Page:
The number of civic protests in South Africa has skyrocketed to new record highs. New figures which were released by the Civic Protest Barometer of the University of the Western Cape on 19 February 2015 show that the number of protests by communities, so-called ‘’service delivery’’ protests, more than doubled between 2007 and 2014. The researchers also show that 2014 was the year with the highest number of these protests on record.

The political, tribal, and religious divisions in Libya, which have been fuelled for many years by imperialism, are dragging the country into a bloody civil war, never seen before. Just as in Iraq, military intervention by the imperialists rather than stabilise the country enormously destabilised it.

Over the last couple of days Kinshasa, the capital of the Democratic Republic of the Congo, has been rocked by a series of protests against the weak, reactionary and corrupt government of Joseph Kabila. Through mass mobilisations, the predominantly student movement has dispelled any notion of the democratic credentials of the Kabila regime and has exposed its true dictatorial nature.

Over the weekend of 13-16 December 2014 the Economic Freedom Fighters held their first national congress. The event was attended by more than 2000 delegates, representing more than 500 000 members. This  was an excellent turnout  for a party which is just over one year old!  

Boko Haram has carried out a number of suicide bomb attacks, such as the one that took place in Maiduguri in northern Nigeria earlier this week, in which 78 people were killed. Over the last four years, suicide bombings have become one of the avowed weapons of the right-wing Boko Haram insurgency campaign in Nigeria, especially in the northern part of the country. Musa Atiku explains the background to all this.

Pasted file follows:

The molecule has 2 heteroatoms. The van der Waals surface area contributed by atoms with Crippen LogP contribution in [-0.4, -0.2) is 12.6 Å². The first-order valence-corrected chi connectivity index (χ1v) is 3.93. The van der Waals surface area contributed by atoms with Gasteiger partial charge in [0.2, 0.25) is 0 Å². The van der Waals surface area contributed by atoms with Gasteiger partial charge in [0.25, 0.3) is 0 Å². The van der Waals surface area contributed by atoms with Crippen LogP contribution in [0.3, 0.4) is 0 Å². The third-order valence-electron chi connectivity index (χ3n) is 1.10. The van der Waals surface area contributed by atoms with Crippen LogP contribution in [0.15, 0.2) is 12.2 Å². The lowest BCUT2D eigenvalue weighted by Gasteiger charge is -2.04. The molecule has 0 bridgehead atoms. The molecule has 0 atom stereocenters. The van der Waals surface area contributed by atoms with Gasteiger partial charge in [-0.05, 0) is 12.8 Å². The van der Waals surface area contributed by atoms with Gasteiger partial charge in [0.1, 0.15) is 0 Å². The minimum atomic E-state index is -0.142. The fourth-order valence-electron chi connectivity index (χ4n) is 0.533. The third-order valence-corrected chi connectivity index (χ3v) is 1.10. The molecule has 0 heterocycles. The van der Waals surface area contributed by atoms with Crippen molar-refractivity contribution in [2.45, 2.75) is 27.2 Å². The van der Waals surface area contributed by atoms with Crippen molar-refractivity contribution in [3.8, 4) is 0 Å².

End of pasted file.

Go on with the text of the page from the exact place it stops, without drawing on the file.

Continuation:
A revolutionary situation is currently spreading across West Africa. Over the last few days and weeks, big movements of the masses have shaken the regimes of Togo and Gabon to their foundations. It is clear that these are not isolated events. Rather, it is part of a revolutionary wave which has the potential to engulf the entire region.

The expulsion of NUMSA from the COSATU trade union confederation, is one of the most significant events in the African class struggle in the whole of the past period. It clearly exposes the reactionary character of the present COSATU leadership who are willing to tear the union apart rather than allow a militant union to remain within its ranks, even if this means paralysing the workers’ movement in order to preserve their own privileged positions.

As a party that purports to stand for the unity of workers, one expected that the South African Communist Party (SACP) would do its utmost to avert the implosion that is tearing the Congress of South African Trade Unions (Cosatu) asunder.

In the early hours of Saturday morning, 8 November, the Central Executive Committee of South Africa's largest labour federation, COSATU, voted by a margin of 33 to 24 to expel its biggest affiliate, NUMSA from the federation. This decision will have far-reaching consequences not only for COSATU, but for the liberation movement and the direction of the class struggle.

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